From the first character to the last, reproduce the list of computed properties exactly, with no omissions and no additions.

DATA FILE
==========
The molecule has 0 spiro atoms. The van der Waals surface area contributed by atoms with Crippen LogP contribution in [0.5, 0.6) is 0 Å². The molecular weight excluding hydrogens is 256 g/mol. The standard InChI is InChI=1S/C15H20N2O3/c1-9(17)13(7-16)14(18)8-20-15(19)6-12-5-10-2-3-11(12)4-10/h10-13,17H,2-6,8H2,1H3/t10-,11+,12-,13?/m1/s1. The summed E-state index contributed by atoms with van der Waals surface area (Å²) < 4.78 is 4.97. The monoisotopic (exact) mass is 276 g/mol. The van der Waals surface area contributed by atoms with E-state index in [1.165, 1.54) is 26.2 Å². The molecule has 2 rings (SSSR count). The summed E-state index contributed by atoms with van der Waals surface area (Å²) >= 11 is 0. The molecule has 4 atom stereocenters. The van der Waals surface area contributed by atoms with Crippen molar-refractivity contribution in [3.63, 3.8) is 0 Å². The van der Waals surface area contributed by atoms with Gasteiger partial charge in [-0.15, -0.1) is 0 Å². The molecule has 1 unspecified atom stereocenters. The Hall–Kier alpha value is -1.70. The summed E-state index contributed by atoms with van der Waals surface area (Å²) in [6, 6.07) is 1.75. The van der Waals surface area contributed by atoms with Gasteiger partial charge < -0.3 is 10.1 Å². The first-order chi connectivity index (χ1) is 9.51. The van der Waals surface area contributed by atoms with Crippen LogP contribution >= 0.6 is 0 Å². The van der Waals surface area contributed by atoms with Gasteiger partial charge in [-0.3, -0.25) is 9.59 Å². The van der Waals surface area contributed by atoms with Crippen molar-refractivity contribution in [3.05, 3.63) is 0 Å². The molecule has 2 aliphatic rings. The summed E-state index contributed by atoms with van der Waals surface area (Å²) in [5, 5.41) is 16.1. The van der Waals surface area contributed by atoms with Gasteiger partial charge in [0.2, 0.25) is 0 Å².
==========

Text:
The molecule has 0 spiro atoms. The van der Waals surface area contributed by atoms with Crippen LogP contribution in [0.5, 0.6) is 0 Å². The molecular weight excluding hydrogens is 256 g/mol. The standard InChI is InChI=1S/C15H20N2O3/c1-9(17)13(7-16)14(18)8-20-15(19)6-12-5-10-2-3-11(12)4-10/h10-13,17H,2-6,8H2,1H3/t10-,11+,12-,13?/m1/s1. The summed E-state index contributed by atoms with van der Waals surface area (Å²) < 4.78 is 4.97. The monoisotopic (exact) mass is 276 g/mol. The van der Waals surface area contributed by atoms with E-state index in [1.165, 1.54) is 26.2 Å². The molecule has 2 rings (SSSR count). The summed E-state index contributed by atoms with van der Waals surface area (Å²) >= 11 is 0. The molecule has 4 atom stereocenters. The van der Waals surface area contributed by atoms with Crippen molar-refractivity contribution in [3.63, 3.8) is 0 Å². The van der Waals surface area contributed by atoms with Gasteiger partial charge in [-0.15, -0.1) is 0 Å². The molecule has 1 unspecified atom stereocenters. The Hall–Kier alpha value is -1.70. The summed E-state index contributed by atoms with van der Waals surface area (Å²) in [6, 6.07) is 1.75. The van der Waals surface area contributed by atoms with Gasteiger partial charge < -0.3 is 10.1 Å². The first-order chi connectivity index (χ1) is 9.51. The van der Waals surface area contributed by atoms with Crippen LogP contribution >= 0.6 is 0 Å². The van der Waals surface area contributed by atoms with Gasteiger partial charge in [-0.3, -0.25) is 9.59 Å². The van der Waals surface area contributed by atoms with Crippen molar-refractivity contribution in [3.05, 3.63) is 0 Å². The molecule has 2 aliphatic rings. The summed E-state index contributed by atoms with van der Waals surface area (Å²) in [5, 5.41) is 16.1. The van der Waals surface area contributed by atoms with Gasteiger partial charge in [0.2, 0.25) is 0 Å².